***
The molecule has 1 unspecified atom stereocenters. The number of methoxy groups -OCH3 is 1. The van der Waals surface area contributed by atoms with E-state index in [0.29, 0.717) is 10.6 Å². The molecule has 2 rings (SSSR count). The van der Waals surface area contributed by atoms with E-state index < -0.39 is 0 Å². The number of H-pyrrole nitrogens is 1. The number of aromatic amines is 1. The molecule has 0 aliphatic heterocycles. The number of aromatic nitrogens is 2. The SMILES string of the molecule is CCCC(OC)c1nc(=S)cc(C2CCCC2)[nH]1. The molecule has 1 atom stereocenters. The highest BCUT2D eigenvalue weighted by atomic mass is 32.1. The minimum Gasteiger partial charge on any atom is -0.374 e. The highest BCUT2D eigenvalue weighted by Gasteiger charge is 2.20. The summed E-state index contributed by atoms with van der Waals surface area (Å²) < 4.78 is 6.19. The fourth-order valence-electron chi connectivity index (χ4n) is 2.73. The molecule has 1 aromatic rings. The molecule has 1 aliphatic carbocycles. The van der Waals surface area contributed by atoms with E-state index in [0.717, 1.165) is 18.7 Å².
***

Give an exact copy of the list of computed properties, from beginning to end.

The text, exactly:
The molecule has 1 unspecified atom stereocenters. The number of methoxy groups -OCH3 is 1. The van der Waals surface area contributed by atoms with E-state index in [0.29, 0.717) is 10.6 Å². The molecule has 2 rings (SSSR count). The van der Waals surface area contributed by atoms with E-state index < -0.39 is 0 Å². The number of H-pyrrole nitrogens is 1. The number of aromatic amines is 1. The molecule has 0 aliphatic heterocycles. The number of aromatic nitrogens is 2. The SMILES string of the molecule is CCCC(OC)c1nc(=S)cc(C2CCCC2)[nH]1. The molecule has 1 atom stereocenters. The highest BCUT2D eigenvalue weighted by atomic mass is 32.1. The minimum Gasteiger partial charge on any atom is -0.374 e. The highest BCUT2D eigenvalue weighted by Gasteiger charge is 2.20. The summed E-state index contributed by atoms with van der Waals surface area (Å²) < 4.78 is 6.19. The fourth-order valence-electron chi connectivity index (χ4n) is 2.73. The molecule has 1 aromatic rings. The molecule has 1 aliphatic carbocycles. The van der Waals surface area contributed by atoms with E-state index in [0.717, 1.165) is 18.7 Å².